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Conceived and designed the experiments: BS RA. Performed the experiments: BS RA. Analyzed the data: BS RA EV AS HK. Contributed reagents/materials/analysis tools: BS RA. Wrote the paper: BS RA EV AS HK.
Signal transduction systems mediate the response and adaptation of organisms to environmental changes. In prokaryotes, this signal transduction is often done through Two Component Systems (TCS). These TCS are phosphotransfer protein cascades, and in their prototypical form they are composed by a kinase that senses the environmental signals (SK) and by a response regulator (RR) that regulates the cellular response. This basic motif can be modified by the addition of a third protein that interacts either with the SK or the RR in a way that could change the dynamic response of the TCS module. In this work we aim at understanding the effect of such an additional protein (which we call “third component”) on the functional properties of a prototypical TCS. To do so we build mathematical models of TCS with alternative designs for their interaction with that third component. These mathematical models are analyzed in order to identify the differences in dynamic behavior inherent to each design, with respect to functionally relevant properties such as sensitivity to changes in either the parameter values or the molecular concentrations, temporal responsiveness, possibility of multiple steady states, or stochastic fluctuations in the system. The differences are then correlated to the physiological requirements that impinge on the functioning of the TCS. This analysis sheds light on both, the dynamic behavior of synthetically designed TCS, and the conditions under which natural selection might favor each of the designs. We find that a third component that modulates SK activity increases the parameter space where a bistable response of the TCS module to signals is possible, if SK is monofunctional, but decreases it when the SK is bifunctional. The presence of a third component that modulates RR activity decreases the parameter space where a bistable response of the TCS module to signals is possible.
Two component systems (TCS) are biochemical signaling modules that are ubiquitous in bacteria and are also present in some eukaryotes. Prototypical TCS are composed of two proteins: a sensor kinase (SK) and a response regulator (RR). The SK phosphorylates a histidine residue and subsequently transfers the phosphate to an aspartate residue in the RR. There are many variations around this prototype, ranging from phosphorelays that can concatenate up to three phosphotransfers (His→Asp→His→Asp) between different proteins to hybrid kinases in which the SK and the RR domains are fused in the same protein , . In prototypical TCS, the SK can be bifunctional if, when unphosphorylated, it increases the dephosphorylation rate of the RR. Otherwise, the SK is monofunctional. The majority of well characterized SKs are bifunctional, with a few, such as the chemotaxis regulating CheA, being monofunctional.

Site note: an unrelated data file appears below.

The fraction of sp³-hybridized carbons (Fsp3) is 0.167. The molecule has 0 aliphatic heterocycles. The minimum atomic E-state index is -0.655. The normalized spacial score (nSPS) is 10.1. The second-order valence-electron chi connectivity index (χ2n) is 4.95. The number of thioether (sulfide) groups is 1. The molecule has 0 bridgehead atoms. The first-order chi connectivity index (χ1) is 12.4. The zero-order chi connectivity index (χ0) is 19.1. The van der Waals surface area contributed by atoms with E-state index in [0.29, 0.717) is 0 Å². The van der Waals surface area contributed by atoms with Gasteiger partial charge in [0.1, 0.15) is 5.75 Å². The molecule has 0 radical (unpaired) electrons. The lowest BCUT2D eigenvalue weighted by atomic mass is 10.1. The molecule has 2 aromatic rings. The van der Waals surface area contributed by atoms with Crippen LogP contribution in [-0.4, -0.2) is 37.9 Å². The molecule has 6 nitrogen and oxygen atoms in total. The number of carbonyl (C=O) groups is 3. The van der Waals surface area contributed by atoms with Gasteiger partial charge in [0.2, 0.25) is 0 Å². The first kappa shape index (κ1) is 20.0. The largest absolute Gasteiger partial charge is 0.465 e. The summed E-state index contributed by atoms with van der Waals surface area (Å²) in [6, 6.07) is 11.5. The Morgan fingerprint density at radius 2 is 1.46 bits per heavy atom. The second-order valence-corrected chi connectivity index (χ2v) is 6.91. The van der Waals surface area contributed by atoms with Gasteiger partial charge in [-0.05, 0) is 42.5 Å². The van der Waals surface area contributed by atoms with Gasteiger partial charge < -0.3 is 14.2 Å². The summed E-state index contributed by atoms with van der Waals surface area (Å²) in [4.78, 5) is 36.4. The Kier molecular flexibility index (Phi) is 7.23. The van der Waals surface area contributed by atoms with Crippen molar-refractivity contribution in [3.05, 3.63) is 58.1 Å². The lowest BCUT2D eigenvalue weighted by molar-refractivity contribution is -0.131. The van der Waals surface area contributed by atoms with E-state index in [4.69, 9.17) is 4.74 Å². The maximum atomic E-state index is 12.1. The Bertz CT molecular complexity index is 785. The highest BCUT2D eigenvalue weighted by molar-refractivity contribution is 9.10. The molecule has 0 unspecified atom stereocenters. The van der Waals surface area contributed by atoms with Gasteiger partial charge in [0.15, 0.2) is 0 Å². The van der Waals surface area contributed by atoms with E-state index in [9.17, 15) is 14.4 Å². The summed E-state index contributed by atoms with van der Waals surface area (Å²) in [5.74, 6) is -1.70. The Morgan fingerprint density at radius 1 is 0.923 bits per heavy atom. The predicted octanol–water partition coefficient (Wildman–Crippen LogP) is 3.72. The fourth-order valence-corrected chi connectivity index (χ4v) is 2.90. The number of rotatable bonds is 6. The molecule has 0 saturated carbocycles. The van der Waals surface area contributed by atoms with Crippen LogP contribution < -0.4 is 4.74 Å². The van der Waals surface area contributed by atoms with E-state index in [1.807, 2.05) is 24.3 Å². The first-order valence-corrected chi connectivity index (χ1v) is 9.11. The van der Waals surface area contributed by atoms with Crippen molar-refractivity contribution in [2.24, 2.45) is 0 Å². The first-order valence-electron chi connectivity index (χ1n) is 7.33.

In addition to SKs and RRs, some TCS are also known to interact with specific phosphatases that regulate dephosphorylation of the RR . These core components of TCS and phosphorelays are also complemented by auxiliary proteins that play a regulatory role in the activity of some TCS, transmitting the cognate signal to the SK. For example, the SK CheA is regulated through its interaction with membrane receptors that detect chemical compounds in the medium and direct organisms towards higher concentrations of nutrients  and the activity of the SK NRII that regulates nitrogen fixation is modulated through its interaction with the protein PII .
In recent years, interactions between the TCS and auxiliary proteins were identified as a strategy to integrate non-cognate signals in the regulation of TCS . For example, the orphan SK RetS interacts with the GacS SK, preventing the response of the latter to its cognate signal , , , ,  and the peptide PmrD binds to and protects the phosphorylated form of the RR PmrA from the phosphatase activity of its cognate SK, PmrB . The GacS/GacA TCS regulates virulence in Pseudomonas aeruginosa , , while the PmrB/PmrA TCS is required for resistance of Salmonella to acidic and antibiotic stresses, among others , . These systems raise the question of understanding the effect of such interactions with the core TCS module in the operating regime of the module and what consequences these effects may have on the influence of the module on the cellular physiology of the organism , , , , , , . Previous studies suggested that a third component that binds to and protects the phosphorylated form of the RR causes delays in the response of autogenous TCS that regulate their own expression , , . However, to our knowledge, no studies were made about the effect that binding of a third component to the SK has on the potential dynamic behavior of the TCS module. In addition, the effect of both types of third component proteins were not studied in TCS that do not regulate their own expression.